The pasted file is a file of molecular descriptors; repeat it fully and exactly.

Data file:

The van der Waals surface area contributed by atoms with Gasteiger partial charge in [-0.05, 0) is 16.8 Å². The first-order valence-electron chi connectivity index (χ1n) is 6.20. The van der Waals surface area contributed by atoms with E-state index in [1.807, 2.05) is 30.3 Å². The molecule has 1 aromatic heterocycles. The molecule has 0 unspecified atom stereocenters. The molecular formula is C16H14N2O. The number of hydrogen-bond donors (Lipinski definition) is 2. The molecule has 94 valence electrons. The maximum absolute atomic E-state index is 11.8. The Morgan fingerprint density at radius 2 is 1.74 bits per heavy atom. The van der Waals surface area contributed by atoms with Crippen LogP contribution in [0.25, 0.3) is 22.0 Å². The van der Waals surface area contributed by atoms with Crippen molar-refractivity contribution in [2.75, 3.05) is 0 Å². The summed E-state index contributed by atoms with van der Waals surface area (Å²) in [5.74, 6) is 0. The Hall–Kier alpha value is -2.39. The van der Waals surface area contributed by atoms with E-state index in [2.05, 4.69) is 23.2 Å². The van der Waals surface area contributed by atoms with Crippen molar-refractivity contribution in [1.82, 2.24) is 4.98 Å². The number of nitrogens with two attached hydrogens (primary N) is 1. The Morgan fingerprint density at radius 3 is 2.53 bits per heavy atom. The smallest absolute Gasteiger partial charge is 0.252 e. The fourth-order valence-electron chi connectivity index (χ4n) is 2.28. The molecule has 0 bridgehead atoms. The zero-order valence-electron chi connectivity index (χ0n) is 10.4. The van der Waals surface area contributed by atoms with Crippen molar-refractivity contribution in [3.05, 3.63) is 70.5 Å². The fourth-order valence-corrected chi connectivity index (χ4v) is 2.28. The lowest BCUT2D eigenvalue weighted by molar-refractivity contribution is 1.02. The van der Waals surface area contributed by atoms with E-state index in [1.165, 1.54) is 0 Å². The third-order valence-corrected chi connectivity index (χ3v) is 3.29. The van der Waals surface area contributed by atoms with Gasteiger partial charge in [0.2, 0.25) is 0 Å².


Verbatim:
The van der Waals surface area contributed by atoms with Gasteiger partial charge in [-0.05, 0) is 16.8 Å². The first-order valence-electron chi connectivity index (χ1n) is 6.20. The van der Waals surface area contributed by atoms with E-state index in [1.807, 2.05) is 30.3 Å². The molecule has 1 aromatic heterocycles. The molecule has 0 unspecified atom stereocenters. The molecular formula is C16H14N2O. The number of hydrogen-bond donors (Lipinski definition) is 2. The molecule has 94 valence electrons. The maximum absolute atomic E-state index is 11.8. The Morgan fingerprint density at radius 2 is 1.74 bits per heavy atom. The van der Waals surface area contributed by atoms with Crippen LogP contribution in [0.25, 0.3) is 22.0 Å². The van der Waals surface area contributed by atoms with Crippen molar-refractivity contribution in [2.75, 3.05) is 0 Å². The summed E-state index contributed by atoms with van der Waals surface area (Å²) in [5.74, 6) is 0. The Hall–Kier alpha value is -2.39. The van der Waals surface area contributed by atoms with E-state index in [2.05, 4.69) is 23.2 Å². The van der Waals surface area contributed by atoms with Crippen molar-refractivity contribution in [1.82, 2.24) is 4.98 Å². The number of nitrogens with two attached hydrogens (primary N) is 1. The Morgan fingerprint density at radius 3 is 2.53 bits per heavy atom. The smallest absolute Gasteiger partial charge is 0.252 e. The fourth-order valence-electron chi connectivity index (χ4n) is 2.28. The molecule has 0 bridgehead atoms. The zero-order valence-electron chi connectivity index (χ0n) is 10.4. The van der Waals surface area contributed by atoms with Crippen molar-refractivity contribution in [3.05, 3.63) is 70.5 Å². The fourth-order valence-corrected chi connectivity index (χ4v) is 2.28. The lowest BCUT2D eigenvalue weighted by molar-refractivity contribution is 1.02. The van der Waals surface area contributed by atoms with E-state index in [1.165, 1.54) is 0 Å². The third-order valence-corrected chi connectivity index (χ3v) is 3.29. The van der Waals surface area contributed by atoms with Gasteiger partial charge in [0.2, 0.25) is 0 Å².